A Lesson in Finishing
Last Week's Collapse Left Micheletto, UMass Searching
by Michael King/CHN Writer
AMHERST, Mass. It appeared to be the first signature win in the head coaching career of John Micheletto. However, those familiar with college hockey understand that a 3-0 lead is far from safe when the opponent is Boston College.
The defending national champions scored four goals against UMass in the third period, then completed the come-back with a goal midway through overtime.
"I think we got too comfortable out there. It's obviously unacceptable; there are no excuses," Minuteman co-captain Rocco Carzo said.
The 5-4 loss Friday night at the Mullins Center marked the inability of UMass to play successfully with the lead. As the teams skated around their respective ends prior to puck-drop in the third, it appeared to many that the Minutemen would complete the victory with relative comfort.
It was reminiscent of UMass' 4-0 victory last year on the same ice sheet when the Eagles looked like the nation's best team.
Despite the same goaltender in net and largely the same roster, the result was entirely different.
With an opponent that has dominated Hockey East for much of the past decade at the other end of the ice, the mental aspect was too much for the Minutemen to overcome on this occasion.
Yet, it wasn't a pure collapse. The Minutemen displayed mettle by fighting back after most of their lead dissolved.
After the Eagles scored twice in first nine minutes of the third, UMass began to press. It was evident from their play at this point in the game that the Minutemen desperately wanted to seal the desired result in front of 7,678 witnesses.
And 90 seconds later, that effort was awarded with a goal, extending the lead to 4-2.
Then, things went immediately south for the Minutemen. That goal was turning point in the game.
Even though signs of relief were not obviously evident from the players' facial expressions and body language, their play suggested otherwise. The Minutemen reverted to the tentative and unconfident play that allowed BC to score twice thus far in the frame and largely control the puck.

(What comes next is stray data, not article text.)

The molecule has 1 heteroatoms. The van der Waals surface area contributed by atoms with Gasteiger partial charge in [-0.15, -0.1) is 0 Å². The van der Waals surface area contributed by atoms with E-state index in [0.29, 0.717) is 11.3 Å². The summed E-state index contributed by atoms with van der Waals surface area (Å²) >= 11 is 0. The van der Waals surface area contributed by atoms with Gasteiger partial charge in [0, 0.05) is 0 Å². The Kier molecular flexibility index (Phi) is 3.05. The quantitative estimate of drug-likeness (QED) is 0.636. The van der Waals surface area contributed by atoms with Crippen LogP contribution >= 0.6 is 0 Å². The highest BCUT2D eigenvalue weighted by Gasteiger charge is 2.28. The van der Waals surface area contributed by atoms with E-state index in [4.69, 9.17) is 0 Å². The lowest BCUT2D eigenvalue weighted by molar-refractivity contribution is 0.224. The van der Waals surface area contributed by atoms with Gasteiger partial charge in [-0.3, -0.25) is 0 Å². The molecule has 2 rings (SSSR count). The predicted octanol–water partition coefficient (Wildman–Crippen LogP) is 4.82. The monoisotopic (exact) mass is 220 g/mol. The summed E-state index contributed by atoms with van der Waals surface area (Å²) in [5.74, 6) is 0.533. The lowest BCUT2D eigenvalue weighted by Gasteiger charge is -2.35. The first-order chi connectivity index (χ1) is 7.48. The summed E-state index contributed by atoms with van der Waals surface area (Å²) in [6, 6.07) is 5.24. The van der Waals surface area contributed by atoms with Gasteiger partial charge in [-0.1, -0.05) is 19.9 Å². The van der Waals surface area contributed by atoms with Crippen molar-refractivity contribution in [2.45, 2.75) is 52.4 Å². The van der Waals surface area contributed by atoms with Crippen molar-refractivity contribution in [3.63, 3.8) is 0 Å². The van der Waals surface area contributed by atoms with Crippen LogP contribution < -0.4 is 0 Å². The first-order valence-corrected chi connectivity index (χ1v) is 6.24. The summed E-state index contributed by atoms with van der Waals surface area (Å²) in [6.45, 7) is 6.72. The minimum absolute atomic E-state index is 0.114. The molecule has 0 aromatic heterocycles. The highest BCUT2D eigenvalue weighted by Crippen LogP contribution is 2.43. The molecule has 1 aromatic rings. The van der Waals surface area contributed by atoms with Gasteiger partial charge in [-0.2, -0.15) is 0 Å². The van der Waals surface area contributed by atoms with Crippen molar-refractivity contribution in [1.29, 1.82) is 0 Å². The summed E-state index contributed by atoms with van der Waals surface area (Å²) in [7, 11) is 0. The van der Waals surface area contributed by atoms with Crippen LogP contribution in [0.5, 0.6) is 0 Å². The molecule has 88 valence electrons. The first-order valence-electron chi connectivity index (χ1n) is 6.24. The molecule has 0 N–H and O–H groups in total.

"A lot's of guys [on the bench] said now we have it in the bag," Carzo said about his teammates' reaction after the goal. "Coach's message was to keep on going and don't get complacent with the game. But we obviously didn't do that."
Micheletto acknowledged this failed communication and instantly recognized its affect on his team's decision making.
"We got flat footed and that's not how we want to play," he said. "The more time and space we gave them, the more dangerous they became. We made it easier for them when changed our style of play — our personality — in the third period."
In fairness to the Minutemen, the team was charged with defending this lead without its top two-way defender, Joel Hanley. The junior was dismissed from the game within the first two minutes, assessed a game misconduct for hitting from behind. The decision forced UMass to reshuffle its defensive pairings.
Perhaps the most disconcerting aspect of the performance is its consistency with prior seasons. Last year, the Minutemen suffered similar collapses twice against Boston University. Other examples can be drawn from earlier seasons and came to define the tenure of Don "Toot" Cahoon, who left the program on June after 12 seasons as head coach.
"It happened way too many times to us last year," Carzo said. "It got to a point where we knew it was coming — and I think it’s a mental thing at that point."
Many attributed the inability to consistently protect leads against quality opponents to coaching. But with Micheletto replacing Cahoon, it's possible that these problems run deeper. Only the second game into the Michletto era at UMass, it's too soon to pass judgement.
The hope now is that the developing relationship between the new coach and players can cure this behavior. Carzo believes consistent success on the ice can help limit the manifestation of these lingering bad habits.
"I don’t think this is a (thing that can be solved in practice)," he said. "We just have to have confidence in ourselves."
"We obviously have a lot of stuff to work on now — we can't do this going forward," he added. "We're going to have a lot of games where its 3-2, or 3-1, and we'll have to close them out."
But as with any good captain, Carzo solely communicated confidence about his team going forward. He is certain his teammates will overcome this mental obstacle and start stringing together victories.
"It's going to come — I'm not worried about that. But we have a tough schedule," he said, "so we have to figure it out now, there's no time to waste."